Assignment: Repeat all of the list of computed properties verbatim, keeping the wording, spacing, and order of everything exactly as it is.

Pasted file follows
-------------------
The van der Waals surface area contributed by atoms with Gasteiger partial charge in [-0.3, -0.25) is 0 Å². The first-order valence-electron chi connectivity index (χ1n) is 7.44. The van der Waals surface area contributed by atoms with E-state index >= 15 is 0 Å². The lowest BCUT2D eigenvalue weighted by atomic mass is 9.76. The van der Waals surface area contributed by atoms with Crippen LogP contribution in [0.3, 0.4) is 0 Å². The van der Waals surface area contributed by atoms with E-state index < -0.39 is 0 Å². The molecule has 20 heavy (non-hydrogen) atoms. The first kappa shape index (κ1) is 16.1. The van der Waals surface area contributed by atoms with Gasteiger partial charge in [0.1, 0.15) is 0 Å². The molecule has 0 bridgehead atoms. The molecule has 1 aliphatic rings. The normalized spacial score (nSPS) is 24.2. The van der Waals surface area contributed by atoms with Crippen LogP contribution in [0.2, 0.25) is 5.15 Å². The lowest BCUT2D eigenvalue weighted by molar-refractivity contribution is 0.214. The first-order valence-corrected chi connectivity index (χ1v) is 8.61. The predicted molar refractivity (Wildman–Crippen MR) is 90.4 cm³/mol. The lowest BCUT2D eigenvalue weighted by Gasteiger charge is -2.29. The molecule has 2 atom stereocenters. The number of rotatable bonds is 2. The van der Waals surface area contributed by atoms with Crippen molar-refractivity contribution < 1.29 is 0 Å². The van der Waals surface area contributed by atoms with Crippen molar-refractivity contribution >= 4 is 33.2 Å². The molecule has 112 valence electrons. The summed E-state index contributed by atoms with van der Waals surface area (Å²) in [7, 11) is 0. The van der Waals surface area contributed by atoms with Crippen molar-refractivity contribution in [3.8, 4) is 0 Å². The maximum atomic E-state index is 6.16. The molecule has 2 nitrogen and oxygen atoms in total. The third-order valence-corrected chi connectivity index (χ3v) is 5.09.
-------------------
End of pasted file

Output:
The van der Waals surface area contributed by atoms with Gasteiger partial charge in [-0.3, -0.25) is 0 Å². The first-order valence-electron chi connectivity index (χ1n) is 7.44. The van der Waals surface area contributed by atoms with E-state index >= 15 is 0 Å². The lowest BCUT2D eigenvalue weighted by atomic mass is 9.76. The van der Waals surface area contributed by atoms with Crippen LogP contribution in [0.3, 0.4) is 0 Å². The van der Waals surface area contributed by atoms with E-state index < -0.39 is 0 Å². The molecule has 20 heavy (non-hydrogen) atoms. The first kappa shape index (κ1) is 16.1. The van der Waals surface area contributed by atoms with Gasteiger partial charge in [0.1, 0.15) is 0 Å². The molecule has 0 bridgehead atoms. The molecule has 1 aliphatic rings. The normalized spacial score (nSPS) is 24.2. The van der Waals surface area contributed by atoms with Crippen LogP contribution in [0.2, 0.25) is 5.15 Å². The lowest BCUT2D eigenvalue weighted by molar-refractivity contribution is 0.214. The first-order valence-corrected chi connectivity index (χ1v) is 8.61. The predicted molar refractivity (Wildman–Crippen MR) is 90.4 cm³/mol. The lowest BCUT2D eigenvalue weighted by Gasteiger charge is -2.29. The molecule has 2 atom stereocenters. The number of rotatable bonds is 2. The van der Waals surface area contributed by atoms with Crippen molar-refractivity contribution < 1.29 is 0 Å². The van der Waals surface area contributed by atoms with Crippen molar-refractivity contribution >= 4 is 33.2 Å². The molecule has 112 valence electrons. The summed E-state index contributed by atoms with van der Waals surface area (Å²) in [7, 11) is 0. The van der Waals surface area contributed by atoms with Crippen molar-refractivity contribution in [3.8, 4) is 0 Å². The maximum atomic E-state index is 6.16. The molecule has 2 nitrogen and oxygen atoms in total. The third-order valence-corrected chi connectivity index (χ3v) is 5.09.